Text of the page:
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Creative Online Marketing Campaigns of 2014

With each passing year, customers and companies continue to engage each other more often and more directly. The marketing industry is shifting; classic methods of advertising such as radio, television and newspaper media are now largely defunct. This has led many companies to explore and experiment with social media marketing and other forms of online advertising... and often to great effect. 


In 2014, Titanbet Casino released "What Do We Know About UK Gamblers?" The infographic was an instant success despite the relatively "dry" content it exposed, and it's an excellent study for any marketer interested in developing their infographic skills. Infographics are an area of marketing in which you really need to succeed if you are to have any effect at all. The information presented in an infographic is often grey, drab and dull, but it needs to be spun into something compelling and unique. A boring infographic is toxic to an advertising campaign, but a well-written and excitingly composed infographic will be shared again and again.

The infographic begins by posing an intriguing and, more importantly, specific question, targeting its audience from the beginning as UK gamblers. It then leads with unexpected information--that women are better gamblers than men. Expertly illustrated, the infographic features a pleasing array of colours and moves quickly from one topic to another, never letting the audience become distracted. Finally, offering a series of cited references bolsters the infographic's credibility substantially and encourages sharing.

Viral Media

YouTube is quickly becoming the most valuable platform for viral media and social content marketing, with high user engagement and an extremely diverse audience. The ALS Ice Bucket Challenge was a fantastic example of marketing taking on a life of its own; within weeks this challenge had spread like wildfire, provoking everyone from celebrities to politicians to engage their viewership. In fact, the ALS Ice Bucket Challenge even drew in people who disagreed with the premise of the ice bucket challenge, who would then often donate money directly to the cause.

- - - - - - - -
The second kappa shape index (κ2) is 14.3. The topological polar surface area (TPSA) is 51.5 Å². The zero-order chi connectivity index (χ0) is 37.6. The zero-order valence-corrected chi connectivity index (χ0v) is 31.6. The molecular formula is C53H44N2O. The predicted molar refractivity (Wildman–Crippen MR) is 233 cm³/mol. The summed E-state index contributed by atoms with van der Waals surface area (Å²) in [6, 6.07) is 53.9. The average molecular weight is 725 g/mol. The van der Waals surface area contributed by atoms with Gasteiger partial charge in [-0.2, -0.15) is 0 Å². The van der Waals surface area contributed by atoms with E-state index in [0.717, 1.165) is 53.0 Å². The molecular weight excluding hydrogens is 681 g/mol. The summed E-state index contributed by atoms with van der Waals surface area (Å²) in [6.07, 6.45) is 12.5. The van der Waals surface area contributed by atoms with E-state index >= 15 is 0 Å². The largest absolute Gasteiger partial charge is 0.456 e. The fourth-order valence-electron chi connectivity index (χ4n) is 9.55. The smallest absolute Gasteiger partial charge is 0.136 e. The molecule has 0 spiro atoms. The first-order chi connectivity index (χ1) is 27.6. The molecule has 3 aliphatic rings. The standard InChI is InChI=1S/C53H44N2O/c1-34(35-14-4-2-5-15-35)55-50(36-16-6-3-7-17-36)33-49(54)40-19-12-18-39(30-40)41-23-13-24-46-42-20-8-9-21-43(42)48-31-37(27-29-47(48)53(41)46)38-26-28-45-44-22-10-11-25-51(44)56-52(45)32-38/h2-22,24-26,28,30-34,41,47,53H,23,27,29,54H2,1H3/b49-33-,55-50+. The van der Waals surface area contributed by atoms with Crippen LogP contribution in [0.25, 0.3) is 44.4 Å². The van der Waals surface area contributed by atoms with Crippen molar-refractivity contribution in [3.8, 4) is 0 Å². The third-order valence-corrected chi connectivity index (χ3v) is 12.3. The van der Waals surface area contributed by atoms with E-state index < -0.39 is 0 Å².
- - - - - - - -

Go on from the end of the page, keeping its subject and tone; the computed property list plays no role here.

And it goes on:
Why was the ALS Ice Bucket Challenge such an incredible success? Because it inspired people to share something about themselves. Everyone wants to be a star, and the ALS Ice Bucket Challenge gave people their fifteen minutes of fame. (Also, it's fun to watch people dump ice on their heads--especially if they're rich or famous.)

Going Dark


Taco Bell had perhaps one of the most unique campaigns of 2014: it simply disappeared from all social media platforms. When you have a brand as large as Taco Bell, it's difficult to imagine an advertising campaign that could really get you noticed and get people talking, especially in a non-offensive way. Taco Bell tackled this difficulty by taking down its social media pages and website while announcing its new Taco Bell application.

The results were fantastic--and it's an excellent example of marketing out of the box. Taco Bell was able to take its greatest asset--its incredible market saturation--and remove that asset in order to garner attention and press. By taking down its sites before the revelation, it encouraged gossip and interest among its fans.

Discount Tweets

Everyone likes a good deal. Domino's took advantage of this very simple truth with their "Tweet for Cheap Pizza" campaign, which garnered followers a discount on their pizza for tweeting on the hashtag "#letsdolunch." Financially, it only makes sense: the company received an overwhelming amount of exposure, interest and free advertising, for coupon codes and discounts that, let's face it, it usually has up on its site anyway. And since Domino's has a lot of foresight, the discounts were only available for a large pepperoni pizza--easy enough for its restaurants to make over and over again without getting slammed.

What can companies learn from the most creative marketing campaigns of 2014? Simple is often better: starting off with a core idea that really resonates with the audience is better than trying to create a complicated marketing scheme. When it works, you'll know it works. Occasionally this also means throwing a lot to the board to see what sticks. But marketers should take heart: there are many creative ways to engage users today, possibly now more than ever before.